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This article was written for Mental Health America of Northeast Indiana by Cecelia Johnson of Recognition Works. Cecelia believes strongly in the power of good deeds and recognizing great work. That’s why she created Recognitionworks.org. The site is dedicated to connecting those who’ve been awarded for exemplary work in their communities to companies and organizations that can help them continue their admirable efforts through donations, sponsorships, and gifts. By making these connections, she hopes to build stronger, more altruistic communities and citizens.
Recovery Awareness: Addiction Survivors Share Their Experiences
The drug epidemic in our country continues to grow. It is an all-too-common element in our daily news cycle. But what about the addicts themselves? We hear about the scourge of drugs, but we don’t hear about the experiences of the people lost in their disease.
September is National Recovery Month, and as part of recognizing those who have survived substance abuse, I spent some time speaking with several graduates of addiction treatment. These brave souls were kind enough to share their stories with me.
‘There is Purpose, There is Hope’
Jimmy, a recent graduate of addiction treatment at A Forever Recovery in Michigan, was ready to give up his addiction to drugs and alcohol after realizing he could no longer handle the daily obligations of life.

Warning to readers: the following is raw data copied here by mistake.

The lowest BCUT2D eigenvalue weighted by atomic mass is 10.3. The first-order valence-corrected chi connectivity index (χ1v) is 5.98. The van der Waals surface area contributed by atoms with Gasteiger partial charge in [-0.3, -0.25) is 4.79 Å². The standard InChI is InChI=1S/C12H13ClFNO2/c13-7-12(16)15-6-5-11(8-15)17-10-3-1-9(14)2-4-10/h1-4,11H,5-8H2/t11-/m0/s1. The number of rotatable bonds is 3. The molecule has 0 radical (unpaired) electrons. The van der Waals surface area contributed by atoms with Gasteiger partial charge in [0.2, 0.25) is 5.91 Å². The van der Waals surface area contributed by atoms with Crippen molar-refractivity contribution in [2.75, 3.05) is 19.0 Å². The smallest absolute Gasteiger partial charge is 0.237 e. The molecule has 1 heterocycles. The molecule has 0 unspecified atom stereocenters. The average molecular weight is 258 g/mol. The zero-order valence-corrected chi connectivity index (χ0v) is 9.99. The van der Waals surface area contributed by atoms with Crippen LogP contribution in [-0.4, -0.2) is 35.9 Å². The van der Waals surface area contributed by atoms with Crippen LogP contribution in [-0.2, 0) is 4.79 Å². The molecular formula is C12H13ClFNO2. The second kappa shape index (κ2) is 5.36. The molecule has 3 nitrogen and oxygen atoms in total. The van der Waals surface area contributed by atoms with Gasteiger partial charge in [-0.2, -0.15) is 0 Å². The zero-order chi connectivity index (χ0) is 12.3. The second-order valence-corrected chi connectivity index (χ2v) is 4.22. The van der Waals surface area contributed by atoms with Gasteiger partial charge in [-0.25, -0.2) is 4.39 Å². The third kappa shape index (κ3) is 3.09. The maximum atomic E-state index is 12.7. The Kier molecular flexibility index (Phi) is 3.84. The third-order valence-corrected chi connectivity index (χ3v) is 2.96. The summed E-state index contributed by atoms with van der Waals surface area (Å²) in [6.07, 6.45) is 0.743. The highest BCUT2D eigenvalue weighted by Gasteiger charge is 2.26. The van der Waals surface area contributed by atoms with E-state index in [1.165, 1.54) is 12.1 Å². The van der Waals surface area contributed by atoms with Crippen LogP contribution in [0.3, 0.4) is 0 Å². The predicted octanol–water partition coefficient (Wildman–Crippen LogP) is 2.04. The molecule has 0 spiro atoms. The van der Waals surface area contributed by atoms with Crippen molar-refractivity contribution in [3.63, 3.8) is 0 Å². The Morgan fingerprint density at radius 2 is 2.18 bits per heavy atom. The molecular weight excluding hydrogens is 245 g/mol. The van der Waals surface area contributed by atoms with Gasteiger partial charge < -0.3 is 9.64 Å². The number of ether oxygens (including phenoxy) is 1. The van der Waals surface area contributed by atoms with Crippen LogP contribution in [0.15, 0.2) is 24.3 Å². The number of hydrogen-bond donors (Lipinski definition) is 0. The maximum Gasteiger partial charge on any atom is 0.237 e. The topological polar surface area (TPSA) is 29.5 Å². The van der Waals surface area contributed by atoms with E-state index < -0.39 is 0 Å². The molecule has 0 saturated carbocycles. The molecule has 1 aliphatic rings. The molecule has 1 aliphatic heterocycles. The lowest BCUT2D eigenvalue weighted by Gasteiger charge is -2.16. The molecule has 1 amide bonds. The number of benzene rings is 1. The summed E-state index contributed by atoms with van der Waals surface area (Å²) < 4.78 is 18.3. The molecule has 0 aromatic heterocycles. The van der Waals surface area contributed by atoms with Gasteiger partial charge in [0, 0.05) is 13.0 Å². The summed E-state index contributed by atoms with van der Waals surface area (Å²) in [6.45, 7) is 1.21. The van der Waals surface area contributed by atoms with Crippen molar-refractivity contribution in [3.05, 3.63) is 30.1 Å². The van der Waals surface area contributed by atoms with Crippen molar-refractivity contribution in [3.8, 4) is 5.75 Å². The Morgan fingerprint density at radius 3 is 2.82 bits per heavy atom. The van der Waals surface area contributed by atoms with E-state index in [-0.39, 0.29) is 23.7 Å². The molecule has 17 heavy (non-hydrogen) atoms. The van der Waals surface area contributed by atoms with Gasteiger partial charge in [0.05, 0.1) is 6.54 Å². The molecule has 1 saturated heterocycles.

‘Happy to Be Alive’
Ryan, from Ohio, was an active heroin user for the last five years. Hurting his loved ones made him realize he needed help.
“I started lying, cheating and stealing from my friends and family, and doing stuff I knew was wrong in my heart. It really made me evaluate that I wanted to go and seek help. I tried to quit on my own, but I couldn’t. I knew I needed help from an external source.”
And Ryan’s hard work in therapy has paid off.
“I wake up every day just happy to be alive and happy to go on with the day, and I can handle anything that comes at me.”
‘They Gave Me a Lot of Love’
Wesley, from New York, found that his relapse was the pivotal moment that pushed him to seek treatment.
“My primary drug of choice was heroin. I wound up staying on the streets for almost a year. My relapse in Brooklyn, New York, was the event that led me to treatment.
“Meeting other people who were graduates from [a treatment facility] was an inspiring thing for me. It encouraged me to go forward. It gave me an opportunity to see that the work that needed to be done was necessary. They gave me a lot of love. I hadn’t experienced that in such a long time. And at that time in my life, I was in need of some love and some real care. So I thank God for the people who are on the front lines of withdrawal who paved the way and gave me the opportunity to give myself a chance.”
Please join me in celebrating those who have reclaimed their lives by making the courageous decision to seek help for substance abuse. It is through these success stories that we can spread awareness, and help those who are suffering understand that there truly is another way.